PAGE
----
Thursday, April 28, 2016

We Read About Chechnya As a Complex and War Torn Society

I liked the way Marla introduced A Constellation of Vital Phenomena, by Anthony Marra. She said the author painted a picture of what it was like to live in war-torn Chechnya. She said that ordinary people were forced to experience extraordinary situations, often as part of what theoretically should have been ordinary daily life. The characters in the stories faced physical dangers, possibilities for betrayal that could lead to death or extreme suffering, and moral decisions in addition to the daily pursuit of food and shelter and safety for themselves and their families.

In the book, the title of the book is listed as a Russian dictionary's definition of life. Thia is thought-provoking, as were many of the characters' deeds and descriptions. A Constellation of Vital Phenomena. Holds together but is made up of parts, scientific but also imaginative.

Marla led us into a discussion by asking questions but also by describing the book. At one point, she said that the characters were striving to find normalcy within the war-torn life that they were surrounded by and forced into. Dennis said that he liked the writing style of the author but found the war to be an unpleasant situation that he didn't like reading about. Carla said that she got involved in the book and wanted to continue reading to find out what would happen to the characters, but that she knew they would have bad and sad things happen to them.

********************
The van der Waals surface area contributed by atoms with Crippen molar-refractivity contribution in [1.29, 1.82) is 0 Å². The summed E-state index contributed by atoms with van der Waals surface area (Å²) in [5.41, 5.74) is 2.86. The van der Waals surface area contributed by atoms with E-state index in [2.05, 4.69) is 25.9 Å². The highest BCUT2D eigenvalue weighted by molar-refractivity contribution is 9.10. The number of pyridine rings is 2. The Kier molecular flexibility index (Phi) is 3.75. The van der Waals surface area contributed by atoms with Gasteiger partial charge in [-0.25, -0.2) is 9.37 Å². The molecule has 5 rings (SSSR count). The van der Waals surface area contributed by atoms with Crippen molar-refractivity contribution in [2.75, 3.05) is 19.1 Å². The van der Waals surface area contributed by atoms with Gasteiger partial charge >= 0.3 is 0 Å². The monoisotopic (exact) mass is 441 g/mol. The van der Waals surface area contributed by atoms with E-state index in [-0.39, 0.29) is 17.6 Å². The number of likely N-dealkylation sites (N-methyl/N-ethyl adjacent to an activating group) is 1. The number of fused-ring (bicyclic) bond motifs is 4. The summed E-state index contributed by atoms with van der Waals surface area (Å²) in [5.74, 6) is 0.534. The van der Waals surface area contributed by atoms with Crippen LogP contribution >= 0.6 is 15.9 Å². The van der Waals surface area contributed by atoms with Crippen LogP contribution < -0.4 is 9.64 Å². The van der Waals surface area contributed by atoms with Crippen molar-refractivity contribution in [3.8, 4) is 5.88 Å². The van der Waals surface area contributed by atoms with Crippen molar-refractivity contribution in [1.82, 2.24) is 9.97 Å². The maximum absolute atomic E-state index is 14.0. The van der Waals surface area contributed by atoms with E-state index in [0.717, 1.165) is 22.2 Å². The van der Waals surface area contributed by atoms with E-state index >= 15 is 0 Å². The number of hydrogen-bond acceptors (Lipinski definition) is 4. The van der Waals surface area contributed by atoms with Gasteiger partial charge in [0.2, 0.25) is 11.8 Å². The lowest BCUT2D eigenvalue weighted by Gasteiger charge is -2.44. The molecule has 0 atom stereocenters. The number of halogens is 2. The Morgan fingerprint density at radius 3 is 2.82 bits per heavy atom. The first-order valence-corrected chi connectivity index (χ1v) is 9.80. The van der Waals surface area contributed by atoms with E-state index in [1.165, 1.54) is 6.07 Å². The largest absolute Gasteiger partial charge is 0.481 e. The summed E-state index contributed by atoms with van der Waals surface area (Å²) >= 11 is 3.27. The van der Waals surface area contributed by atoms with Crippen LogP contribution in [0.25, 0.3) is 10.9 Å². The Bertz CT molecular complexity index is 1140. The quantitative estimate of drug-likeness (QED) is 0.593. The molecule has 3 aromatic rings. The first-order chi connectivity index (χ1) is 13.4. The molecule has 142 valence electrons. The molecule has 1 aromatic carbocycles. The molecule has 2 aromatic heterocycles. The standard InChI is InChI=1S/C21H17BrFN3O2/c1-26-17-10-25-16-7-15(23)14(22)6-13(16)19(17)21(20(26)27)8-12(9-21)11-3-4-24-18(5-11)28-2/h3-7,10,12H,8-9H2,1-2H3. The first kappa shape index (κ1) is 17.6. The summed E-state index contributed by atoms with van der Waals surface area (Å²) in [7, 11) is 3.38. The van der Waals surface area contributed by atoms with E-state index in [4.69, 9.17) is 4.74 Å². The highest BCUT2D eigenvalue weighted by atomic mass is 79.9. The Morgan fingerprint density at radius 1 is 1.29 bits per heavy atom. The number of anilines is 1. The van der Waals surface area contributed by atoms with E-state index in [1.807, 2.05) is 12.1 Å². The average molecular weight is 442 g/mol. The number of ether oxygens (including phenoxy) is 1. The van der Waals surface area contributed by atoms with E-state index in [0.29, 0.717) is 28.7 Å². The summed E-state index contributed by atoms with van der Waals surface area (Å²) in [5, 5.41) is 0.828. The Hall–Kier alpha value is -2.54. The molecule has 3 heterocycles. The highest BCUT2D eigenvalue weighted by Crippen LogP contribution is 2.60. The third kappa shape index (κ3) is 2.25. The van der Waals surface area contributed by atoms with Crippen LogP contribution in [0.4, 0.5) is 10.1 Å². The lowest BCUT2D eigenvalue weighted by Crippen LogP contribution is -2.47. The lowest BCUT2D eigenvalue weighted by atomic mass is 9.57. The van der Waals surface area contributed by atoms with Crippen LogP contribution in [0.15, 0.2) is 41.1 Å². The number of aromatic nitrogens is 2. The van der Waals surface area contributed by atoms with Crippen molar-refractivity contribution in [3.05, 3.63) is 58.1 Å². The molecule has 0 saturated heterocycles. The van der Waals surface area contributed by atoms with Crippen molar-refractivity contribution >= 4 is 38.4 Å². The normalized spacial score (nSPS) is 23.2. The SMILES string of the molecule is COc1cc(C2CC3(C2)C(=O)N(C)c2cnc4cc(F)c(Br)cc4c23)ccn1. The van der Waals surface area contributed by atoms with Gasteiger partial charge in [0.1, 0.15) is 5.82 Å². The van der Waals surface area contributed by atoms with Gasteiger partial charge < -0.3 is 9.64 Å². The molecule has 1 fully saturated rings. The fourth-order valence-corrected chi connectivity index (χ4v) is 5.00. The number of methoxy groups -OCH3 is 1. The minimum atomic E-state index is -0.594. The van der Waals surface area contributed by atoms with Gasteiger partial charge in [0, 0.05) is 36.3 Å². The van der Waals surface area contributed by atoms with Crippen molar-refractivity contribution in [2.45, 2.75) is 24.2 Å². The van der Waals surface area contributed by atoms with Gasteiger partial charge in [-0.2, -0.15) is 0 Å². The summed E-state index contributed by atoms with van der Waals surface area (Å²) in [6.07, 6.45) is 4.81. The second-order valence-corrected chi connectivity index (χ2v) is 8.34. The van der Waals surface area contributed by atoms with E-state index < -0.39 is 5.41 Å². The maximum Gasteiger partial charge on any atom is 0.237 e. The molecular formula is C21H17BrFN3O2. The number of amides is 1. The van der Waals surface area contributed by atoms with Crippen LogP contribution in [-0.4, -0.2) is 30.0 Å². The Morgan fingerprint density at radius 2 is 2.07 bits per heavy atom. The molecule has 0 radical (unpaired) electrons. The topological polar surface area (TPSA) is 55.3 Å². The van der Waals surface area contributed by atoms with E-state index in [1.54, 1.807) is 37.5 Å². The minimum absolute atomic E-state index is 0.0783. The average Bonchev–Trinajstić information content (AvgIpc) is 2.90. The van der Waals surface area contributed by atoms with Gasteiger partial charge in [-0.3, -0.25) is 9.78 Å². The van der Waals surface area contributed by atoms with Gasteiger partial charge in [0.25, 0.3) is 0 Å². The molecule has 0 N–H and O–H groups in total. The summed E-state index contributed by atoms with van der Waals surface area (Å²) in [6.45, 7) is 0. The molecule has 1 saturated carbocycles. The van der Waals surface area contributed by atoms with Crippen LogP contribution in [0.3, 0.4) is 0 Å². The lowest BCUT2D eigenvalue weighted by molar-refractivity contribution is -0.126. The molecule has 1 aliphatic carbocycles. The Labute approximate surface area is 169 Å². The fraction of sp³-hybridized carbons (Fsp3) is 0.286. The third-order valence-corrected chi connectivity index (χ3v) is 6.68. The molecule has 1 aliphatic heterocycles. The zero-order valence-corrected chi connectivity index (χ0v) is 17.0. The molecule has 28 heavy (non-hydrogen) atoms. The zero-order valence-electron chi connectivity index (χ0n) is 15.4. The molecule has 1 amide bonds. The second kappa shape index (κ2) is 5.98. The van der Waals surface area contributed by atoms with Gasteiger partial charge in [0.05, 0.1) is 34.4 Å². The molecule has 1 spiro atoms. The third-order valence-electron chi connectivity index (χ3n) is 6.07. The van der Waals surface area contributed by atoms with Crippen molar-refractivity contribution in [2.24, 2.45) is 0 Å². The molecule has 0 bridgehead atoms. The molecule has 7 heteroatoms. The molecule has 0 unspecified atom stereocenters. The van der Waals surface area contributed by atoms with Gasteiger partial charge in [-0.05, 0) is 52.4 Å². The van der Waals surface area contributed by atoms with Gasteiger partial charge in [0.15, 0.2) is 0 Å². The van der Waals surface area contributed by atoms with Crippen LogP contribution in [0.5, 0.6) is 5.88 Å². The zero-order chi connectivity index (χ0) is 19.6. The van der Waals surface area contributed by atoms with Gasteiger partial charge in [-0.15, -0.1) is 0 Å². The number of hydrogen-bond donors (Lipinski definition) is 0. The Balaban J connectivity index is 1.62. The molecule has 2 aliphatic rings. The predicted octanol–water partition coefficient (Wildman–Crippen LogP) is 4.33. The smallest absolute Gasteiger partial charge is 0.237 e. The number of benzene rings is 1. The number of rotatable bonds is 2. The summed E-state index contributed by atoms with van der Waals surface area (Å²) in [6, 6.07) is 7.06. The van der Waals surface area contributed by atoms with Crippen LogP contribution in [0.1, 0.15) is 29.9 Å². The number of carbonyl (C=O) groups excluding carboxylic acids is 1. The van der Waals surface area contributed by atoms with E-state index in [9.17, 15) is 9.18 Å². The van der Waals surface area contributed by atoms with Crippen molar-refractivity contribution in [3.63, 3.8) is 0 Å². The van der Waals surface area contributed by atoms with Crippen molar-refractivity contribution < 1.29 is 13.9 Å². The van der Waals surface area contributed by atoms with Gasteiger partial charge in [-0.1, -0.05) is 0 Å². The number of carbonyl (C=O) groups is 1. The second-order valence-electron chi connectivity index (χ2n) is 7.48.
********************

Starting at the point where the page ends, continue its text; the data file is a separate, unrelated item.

Pam said that the characters would have had their own personalities whether or not there had been a war surrounding them. Thus, she said, Sonja would have been a weird person even without the war. Maybe she would have been a physician, but she would have been the same. Someone said that Akhmed might have been a painter instead of a reticent physician if it hadn't been for the war. But, Akhmed was somewhat of an artist anyhow and created portraits of those who had died. Ken said that in the story, the bizarre was considered normal. Marla added that the image the authors gave of the 8-year-old girl, Havaa, was almost that of a normal girl, but then when the reader got closer to the girl, she was shown to be excessively unkempt and dirty and wearing hand-me-downs; essentially because of the war.